Dow component McDonald's Corporation (MCD) reports second quarter 2020 earnings in Tuesday's pre-market session, with analysts looking for earnings per share (EPS) of $0.76 on revenue of $3.73 billion. The stock fell nearly 10% in two weeks after the fast food giant missed first quarter profit estimates and reported a 6.2% year-over-year revenue decline in April, and it remains stuck in a persistent trading range about three-quarters of the distance back to February's all-time high.
- McDonald's buying interest has surged in July after a tough second quarter.
- Wall Street is highly bullish on the long-term outlook, despite pandemic headwinds.
- A breakout isn't likely until investors can gauge the impact of a second wave in COVID-19 infections.
The slow reopening pace weighed on McDonald's shares in the second quarter, but buying interest has surged in recent weeks, lifting accumulation readings to five-month highs. This looks like a speculative bid, with investors betting that fewer infections in other parts of the world will underpin revenues. Even so, McDonald's owns most of the property sitting under U.S. franchise locations, adding a secondary headwind due to depressed real estate prices in many parts of the country.
Wall Street consensus currently rates shares as a "Strong Buy," underpinned by 20 "Buy" and 4 "Hold" recommendations. No analysts are recommending that shareholders sell their positions at this time. Price targets range from a low of $178 to a Street-high $230, while the stock is trading about $10 below the median $209 target. This placement raises the odds for a buy-the-news reaction if the company meets modest earnings expectations.
Speculation, or speculative trading, refers to the act of conducting a financial transaction that has substantial risk of losing value but also holds the expectation of a significant gain or other major value. With speculation, the risk of loss is more than offset by the possibility of a substantial gain or other recompense.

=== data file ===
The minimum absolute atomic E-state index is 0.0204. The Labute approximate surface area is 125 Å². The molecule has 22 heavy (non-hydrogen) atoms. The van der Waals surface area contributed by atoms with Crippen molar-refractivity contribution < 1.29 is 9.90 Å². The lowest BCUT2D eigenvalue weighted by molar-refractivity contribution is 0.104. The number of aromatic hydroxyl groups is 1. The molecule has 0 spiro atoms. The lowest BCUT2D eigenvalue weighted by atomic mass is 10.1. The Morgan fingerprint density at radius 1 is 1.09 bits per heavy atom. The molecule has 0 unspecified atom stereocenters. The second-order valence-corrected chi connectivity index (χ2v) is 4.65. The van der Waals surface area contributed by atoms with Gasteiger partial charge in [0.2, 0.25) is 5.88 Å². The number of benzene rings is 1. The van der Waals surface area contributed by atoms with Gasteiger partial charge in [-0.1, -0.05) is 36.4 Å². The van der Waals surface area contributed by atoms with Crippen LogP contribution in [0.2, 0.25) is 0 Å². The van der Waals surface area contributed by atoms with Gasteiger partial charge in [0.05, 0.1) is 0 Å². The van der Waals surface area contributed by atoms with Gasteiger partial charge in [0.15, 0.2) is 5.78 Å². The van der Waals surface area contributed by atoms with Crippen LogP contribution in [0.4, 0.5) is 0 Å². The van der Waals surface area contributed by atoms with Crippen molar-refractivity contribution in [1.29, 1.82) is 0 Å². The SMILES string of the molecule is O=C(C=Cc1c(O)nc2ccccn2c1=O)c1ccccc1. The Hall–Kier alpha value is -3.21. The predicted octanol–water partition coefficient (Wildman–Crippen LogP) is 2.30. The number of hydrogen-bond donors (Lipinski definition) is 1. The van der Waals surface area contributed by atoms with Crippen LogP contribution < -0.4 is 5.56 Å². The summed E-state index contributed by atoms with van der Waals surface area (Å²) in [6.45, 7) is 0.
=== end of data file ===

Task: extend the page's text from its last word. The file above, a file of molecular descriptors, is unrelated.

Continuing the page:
McDonald's Long-Term Chart (2007 – 2020)
The stock broke out above the December 1999 high at $49.56 in 2007 and settled into a volatile trading range on top of new support during the 2008 economic collapse. This resilience underpinned a secondary 2010 breakout that lifted the stock into Dow and market leadership. The uptick ended just above $100 in 2012, giving way to a broad sideways pattern that rebuffed multiple breakout attempts into 2015.
The all-day breakfast initiative triggered a sustained uptrend at that time, carving a well-defined Elliott five-wave rally pattern that ended at an all-time high above $220 in August 2019. The stock pulled back into the $180s in November and posted a lower high in February, ahead of a vertical decline that found support just above the .786 Fibonacci rally retracement level in March. The monthly stochastic oscillator entered a buy cycle in January, with that bullish influence still in force as we head into the dog days of August.
Elliott Wave Theory was developed by Ralph Nelson Elliott to describe price movements in financial markets, in which he observed and identified recurring, fractal wave patterns. Waves can be identified in stock price movements and in consumer behavior. Investors trying to profit from a market trend could be described as "riding a wave."
McDonald's Short-Term Chart (2018 – 2020)
The on-balance volume (OBV) accumulation-distribution indicator topped out in October 2019 and broke out in February 2020, posting an all-time high. OBV failed the breakout heading into March, dropping into support at the February 2019 low. The bounce into the second quarter stalled in April about half the distance back to the high, while a June breakout attempt failed. Bulls had better luck earlier this month, lifting the indicator to the highest high since March.
The .786 Fibonacci retracement level has aligned with the psychological $200 level, where the stock is trading on Monday morning. A positive earnings reaction should clear that barrier and set the stage for a test at the first quarter high. The trendline of lower highs establishes a resistance zone between $216 and $222 that might not yield until sidelined investors can gauge the impact of a second pandemic wave.
The Bottom Line
McDonald's stock could gain ground after this week's earnings report, but a breakout to new highs is unlikely until we get through the fall and winter of 2020 into 2021.
Disclosure: The author held no positions in the aforementioned securities at the time of publication.